Autumn Statement also introduces tax break for live-action kids programming.

The government is considering lowering the minimum UK spend required in order for high-end TV drama to qualify for a tax break.

Chancellor of the exchequer George Osborne unveiled the plans in his autumn statement, which also included the introduction of a tax break for live-action kids programming.

The government plans to work with the industry to explore whether to reduce the minimum amount spent in the UK from 25% to 10% for a high-end TV show to qualify for a tax break.

Cutting the level would bring TV into line with the film tax relief available.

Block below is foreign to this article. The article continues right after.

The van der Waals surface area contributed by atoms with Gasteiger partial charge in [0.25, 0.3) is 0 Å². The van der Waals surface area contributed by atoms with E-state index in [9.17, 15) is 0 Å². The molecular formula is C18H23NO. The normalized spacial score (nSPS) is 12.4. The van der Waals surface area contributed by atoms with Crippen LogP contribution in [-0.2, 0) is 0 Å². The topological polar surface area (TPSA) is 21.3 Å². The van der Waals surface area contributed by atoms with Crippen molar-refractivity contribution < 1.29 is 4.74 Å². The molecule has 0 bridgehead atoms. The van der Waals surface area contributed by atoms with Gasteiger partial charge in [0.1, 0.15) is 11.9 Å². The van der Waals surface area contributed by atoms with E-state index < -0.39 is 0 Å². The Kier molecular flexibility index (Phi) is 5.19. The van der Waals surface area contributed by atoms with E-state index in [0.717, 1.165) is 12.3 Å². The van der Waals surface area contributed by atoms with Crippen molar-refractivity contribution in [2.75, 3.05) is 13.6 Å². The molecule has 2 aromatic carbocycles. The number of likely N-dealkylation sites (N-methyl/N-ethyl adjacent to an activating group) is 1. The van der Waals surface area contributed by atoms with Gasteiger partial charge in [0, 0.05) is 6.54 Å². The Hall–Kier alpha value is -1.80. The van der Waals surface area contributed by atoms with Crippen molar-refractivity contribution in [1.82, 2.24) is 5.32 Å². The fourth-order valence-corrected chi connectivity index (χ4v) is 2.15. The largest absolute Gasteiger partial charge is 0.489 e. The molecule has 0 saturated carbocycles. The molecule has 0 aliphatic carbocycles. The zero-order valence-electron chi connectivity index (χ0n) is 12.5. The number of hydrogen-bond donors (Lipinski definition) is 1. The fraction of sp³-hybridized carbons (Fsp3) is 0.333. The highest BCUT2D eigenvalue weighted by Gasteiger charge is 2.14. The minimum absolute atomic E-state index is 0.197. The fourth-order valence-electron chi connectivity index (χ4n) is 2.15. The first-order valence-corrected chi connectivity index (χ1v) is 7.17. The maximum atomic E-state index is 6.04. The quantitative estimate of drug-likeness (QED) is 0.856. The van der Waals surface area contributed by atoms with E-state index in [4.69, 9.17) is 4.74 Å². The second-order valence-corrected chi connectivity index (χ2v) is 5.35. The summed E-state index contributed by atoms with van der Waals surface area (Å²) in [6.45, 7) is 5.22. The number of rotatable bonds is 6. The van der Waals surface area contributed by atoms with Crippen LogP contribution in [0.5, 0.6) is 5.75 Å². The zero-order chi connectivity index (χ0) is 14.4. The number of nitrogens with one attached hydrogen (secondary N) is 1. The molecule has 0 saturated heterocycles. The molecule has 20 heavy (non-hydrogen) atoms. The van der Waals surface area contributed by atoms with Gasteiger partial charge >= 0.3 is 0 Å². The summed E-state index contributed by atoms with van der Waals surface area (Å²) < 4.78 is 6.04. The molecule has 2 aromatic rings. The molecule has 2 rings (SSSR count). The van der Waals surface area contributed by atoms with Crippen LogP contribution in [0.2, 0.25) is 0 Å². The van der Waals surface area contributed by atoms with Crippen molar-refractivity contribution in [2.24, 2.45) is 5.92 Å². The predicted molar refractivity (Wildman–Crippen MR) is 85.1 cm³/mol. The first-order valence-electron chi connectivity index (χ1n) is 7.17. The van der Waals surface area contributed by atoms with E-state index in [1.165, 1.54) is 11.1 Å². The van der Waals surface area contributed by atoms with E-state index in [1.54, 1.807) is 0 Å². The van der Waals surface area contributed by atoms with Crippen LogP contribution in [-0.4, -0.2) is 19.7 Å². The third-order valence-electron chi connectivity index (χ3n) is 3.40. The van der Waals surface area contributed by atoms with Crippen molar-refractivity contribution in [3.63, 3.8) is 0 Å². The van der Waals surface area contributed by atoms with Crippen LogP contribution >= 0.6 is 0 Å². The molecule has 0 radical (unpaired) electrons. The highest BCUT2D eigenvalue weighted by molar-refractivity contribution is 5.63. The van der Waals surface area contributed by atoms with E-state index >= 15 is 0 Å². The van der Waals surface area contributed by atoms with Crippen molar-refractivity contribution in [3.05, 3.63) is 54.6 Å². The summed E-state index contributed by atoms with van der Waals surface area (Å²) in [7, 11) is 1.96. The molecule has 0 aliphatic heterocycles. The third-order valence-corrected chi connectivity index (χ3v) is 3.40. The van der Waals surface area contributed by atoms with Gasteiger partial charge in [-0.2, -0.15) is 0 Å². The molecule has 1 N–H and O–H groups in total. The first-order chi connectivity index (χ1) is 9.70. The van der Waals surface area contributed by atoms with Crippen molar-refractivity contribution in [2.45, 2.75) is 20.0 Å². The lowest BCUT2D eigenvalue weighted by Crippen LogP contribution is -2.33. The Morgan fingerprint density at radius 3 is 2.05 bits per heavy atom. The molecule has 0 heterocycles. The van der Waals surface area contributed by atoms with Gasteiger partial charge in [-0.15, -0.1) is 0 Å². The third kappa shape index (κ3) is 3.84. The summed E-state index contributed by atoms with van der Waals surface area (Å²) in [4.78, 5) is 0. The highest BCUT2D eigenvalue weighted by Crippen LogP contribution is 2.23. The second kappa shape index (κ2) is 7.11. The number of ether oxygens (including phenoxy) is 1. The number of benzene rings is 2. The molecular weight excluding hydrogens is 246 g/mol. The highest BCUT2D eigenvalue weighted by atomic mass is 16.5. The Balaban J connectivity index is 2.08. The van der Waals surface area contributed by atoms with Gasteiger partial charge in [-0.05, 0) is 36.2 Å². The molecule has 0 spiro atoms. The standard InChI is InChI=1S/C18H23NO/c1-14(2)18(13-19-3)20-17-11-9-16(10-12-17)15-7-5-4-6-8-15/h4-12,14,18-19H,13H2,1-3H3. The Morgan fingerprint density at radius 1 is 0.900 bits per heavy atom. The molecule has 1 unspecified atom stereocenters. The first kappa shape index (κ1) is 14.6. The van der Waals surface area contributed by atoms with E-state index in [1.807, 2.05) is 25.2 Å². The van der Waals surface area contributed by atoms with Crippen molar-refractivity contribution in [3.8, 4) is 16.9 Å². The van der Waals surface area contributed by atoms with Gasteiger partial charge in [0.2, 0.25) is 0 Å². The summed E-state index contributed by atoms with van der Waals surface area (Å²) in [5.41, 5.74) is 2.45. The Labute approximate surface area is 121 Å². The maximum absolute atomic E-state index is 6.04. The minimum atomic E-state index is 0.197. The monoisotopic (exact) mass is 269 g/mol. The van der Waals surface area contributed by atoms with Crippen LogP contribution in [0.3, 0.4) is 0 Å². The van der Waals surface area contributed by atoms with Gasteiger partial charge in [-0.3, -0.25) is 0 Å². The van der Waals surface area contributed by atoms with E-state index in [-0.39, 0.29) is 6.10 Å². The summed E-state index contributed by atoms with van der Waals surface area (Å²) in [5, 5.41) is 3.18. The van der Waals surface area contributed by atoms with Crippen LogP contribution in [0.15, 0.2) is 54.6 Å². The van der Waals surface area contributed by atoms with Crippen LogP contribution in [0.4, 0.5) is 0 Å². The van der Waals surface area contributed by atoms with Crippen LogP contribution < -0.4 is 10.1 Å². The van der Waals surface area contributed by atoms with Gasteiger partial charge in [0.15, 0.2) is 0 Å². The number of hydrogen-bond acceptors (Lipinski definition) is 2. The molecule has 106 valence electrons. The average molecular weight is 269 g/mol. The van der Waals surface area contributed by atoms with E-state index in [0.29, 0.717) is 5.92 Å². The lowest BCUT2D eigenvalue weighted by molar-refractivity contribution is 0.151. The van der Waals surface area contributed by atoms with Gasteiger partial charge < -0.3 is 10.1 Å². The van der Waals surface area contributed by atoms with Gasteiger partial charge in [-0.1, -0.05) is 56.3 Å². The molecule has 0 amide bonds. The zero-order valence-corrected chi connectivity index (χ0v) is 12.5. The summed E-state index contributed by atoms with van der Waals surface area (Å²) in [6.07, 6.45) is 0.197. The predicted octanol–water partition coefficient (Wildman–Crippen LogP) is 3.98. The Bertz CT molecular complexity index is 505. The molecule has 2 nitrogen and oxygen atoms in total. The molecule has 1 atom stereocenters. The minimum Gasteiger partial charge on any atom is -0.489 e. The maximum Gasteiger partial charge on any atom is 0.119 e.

Separately, it is considering ways to update the cultural test to ensure that projects receiving the tax credit are legitimate.

John McVay, chief executive of Pact, said that the move would position the UK as a better co-production partner. “It would make the UK more flexible and make us more competitive,” he added.

The high-end TV tax credit has been a huge success since it was introduced in April 2013. It has benefited more than 40 TV productions which have spent a total of almost £400m in the UK.

In addition to contributing towards UK shows including BBC1’s Atlantis, Call the Midwife and Sky’s Critical, the break has helped international dramas including Game of Thrones and 24: Live Another Day shoot in the UK.

This story originally appeared on Broadcast.